Details: (c) 1993, 1996 Steven Brust; Pub 2003 ACE (as single volume); ISBN 0-441-01010-5
Verdict: Athyra is slight, but fun; Orca brings some unexpected novelty to the series.
Reasons for reading it: I'm gradually working through the Vlad Taltos series, which so far range from enjoyable to really enjoyable.
How it came into my hands: cartesiandaemon got enthusiastic about the series too (it's been fun discovering them together!) and bought the next double volume so we could both keep reading. I read Athyra back in December and then didn't get round to reviewing it. And I didn't get to Orca for a long time because the two-volume edition is physically so big that I was never able to fit it in my luggage.
I was a bit disappointed with Athyra; it's not bad, but it slips into fairly ordinary sword-and-sorcery stuff. I was really excited about Phoenix, especially the highly dramatic ending. Athyra doesn't quite live up to that level, but it does provide a fresh direction for the series, with Vlad as a desperate exile rather than an annoyingly successful small-time gang boss and assassin.
For me, the problem is that the book is from the viewpoint of Savn, the teenaged Teckla that Vlad befriends. Savn is not a bad character by any means, but he's a little bit of a stereotypical teenage apprentice discovering his power and the world, and he's just not nearly as much fun as Vlad. cartesiandaemon appreciated the way that the novel turns round the typical fantasy opening where a wizard shows up in a remote village and takes on a young apprentice, because having followed Vlad for five books we see things from the point of view of the wizard. I can see that that's interesting, but it wasn't quite enough to sustain me through the story when I really wanted more of Vlad. Especially when he's really starting to develop as a character, not just as snarky, hyper-competent assassin. I did like having a bit of Rozca viewpoint as well as Loiosh, though, because she's a delightfully non-anthrophomorphic, yet intelligent, animal.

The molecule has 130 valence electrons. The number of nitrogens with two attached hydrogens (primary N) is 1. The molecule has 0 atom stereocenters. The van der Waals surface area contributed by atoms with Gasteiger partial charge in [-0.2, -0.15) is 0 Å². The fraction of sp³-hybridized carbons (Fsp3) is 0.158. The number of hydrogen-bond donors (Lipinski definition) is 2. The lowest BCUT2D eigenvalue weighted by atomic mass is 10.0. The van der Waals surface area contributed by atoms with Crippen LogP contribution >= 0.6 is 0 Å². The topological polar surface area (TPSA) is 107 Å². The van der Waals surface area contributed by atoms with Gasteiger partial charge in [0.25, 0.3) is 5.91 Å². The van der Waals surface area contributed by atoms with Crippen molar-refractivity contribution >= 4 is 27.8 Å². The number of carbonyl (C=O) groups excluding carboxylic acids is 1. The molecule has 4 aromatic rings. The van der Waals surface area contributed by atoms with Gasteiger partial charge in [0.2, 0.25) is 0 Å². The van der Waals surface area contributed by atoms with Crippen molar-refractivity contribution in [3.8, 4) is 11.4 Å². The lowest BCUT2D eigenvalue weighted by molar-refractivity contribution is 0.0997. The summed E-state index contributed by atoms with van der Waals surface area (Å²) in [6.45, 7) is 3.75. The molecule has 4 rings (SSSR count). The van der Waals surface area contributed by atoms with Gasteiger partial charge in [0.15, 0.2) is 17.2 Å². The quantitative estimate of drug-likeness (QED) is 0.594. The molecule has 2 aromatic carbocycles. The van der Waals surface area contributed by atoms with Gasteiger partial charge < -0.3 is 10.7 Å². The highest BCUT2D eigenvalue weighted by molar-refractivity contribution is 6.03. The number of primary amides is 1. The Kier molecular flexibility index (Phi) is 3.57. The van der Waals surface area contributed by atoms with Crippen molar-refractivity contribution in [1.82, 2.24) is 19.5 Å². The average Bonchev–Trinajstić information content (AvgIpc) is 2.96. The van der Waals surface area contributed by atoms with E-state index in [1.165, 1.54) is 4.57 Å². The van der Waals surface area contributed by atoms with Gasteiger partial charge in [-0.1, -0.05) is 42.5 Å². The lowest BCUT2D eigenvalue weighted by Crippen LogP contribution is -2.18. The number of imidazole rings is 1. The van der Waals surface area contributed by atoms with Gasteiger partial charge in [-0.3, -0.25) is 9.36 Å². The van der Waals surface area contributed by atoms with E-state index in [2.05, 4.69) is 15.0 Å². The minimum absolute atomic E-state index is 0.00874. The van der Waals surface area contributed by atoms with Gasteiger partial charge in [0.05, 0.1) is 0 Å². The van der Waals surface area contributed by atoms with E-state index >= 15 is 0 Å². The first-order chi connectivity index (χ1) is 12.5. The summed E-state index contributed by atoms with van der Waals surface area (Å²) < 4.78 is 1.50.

With Vlad cut off from his loyal staff and friends in high places, there is plenty of dramatic tension, and Loraan works better than some of the previous villains as a genuinely powerful enemy that Vlad doesn't just defeat by means of being unreasonably good at swordplay. The ending in particular is really thrilling, and definitely makes up for the slightly slow start.
Orca is, somewhat bizarrely, a fantasy version of the Maxwell Affair. It's pretty well done, but I was a bit put off by the unsubtle direct parallels with the real Robert Maxwell, and the long expositions about economics. The Kiera viewpoint is interesting, but even she is not as likable or convincing a character as Vlad, though I did enjoy the description of her disabling the alarm. It feels a bit as if Brust was trying to break out of the formula established in the first five books, and was experimenting with different angles and characters. A change of direction rather than more of the same is a good thing, but the latest pair aren't quite at the level of the established formula when it is working at its best.
The political angle of the story worked well in this one. Vlad seems genuinely out of his depth, faced with problems he can't solve just by assassinating a key enemy. I liked the way that Vlad and Kiera think they're successfully manipulating people when actually they are being manipulated. And there's more of a feel of political intrigue than in the earlier novels, where it sometimes seems as if there isn't much world beyond Vlad's direct experience.
I wasn't crazy about the revelation about Kiera at the end. It was less cheating than a lot of similar twists, but I generally don't like books which conceal a major revelation about the identity of the viewpoint character by means of leaving out crucial information from their internal monologue. Still, I'm intrigued to see where the story will go from here with Kiera's secret identity. I'm also slightly disappointed that Hwdf'rjaanci turned out to be exactly who she seemed to be; it would have been much cooler if the innocent hedge-witch thing were just a facade for someone powerful and sinister!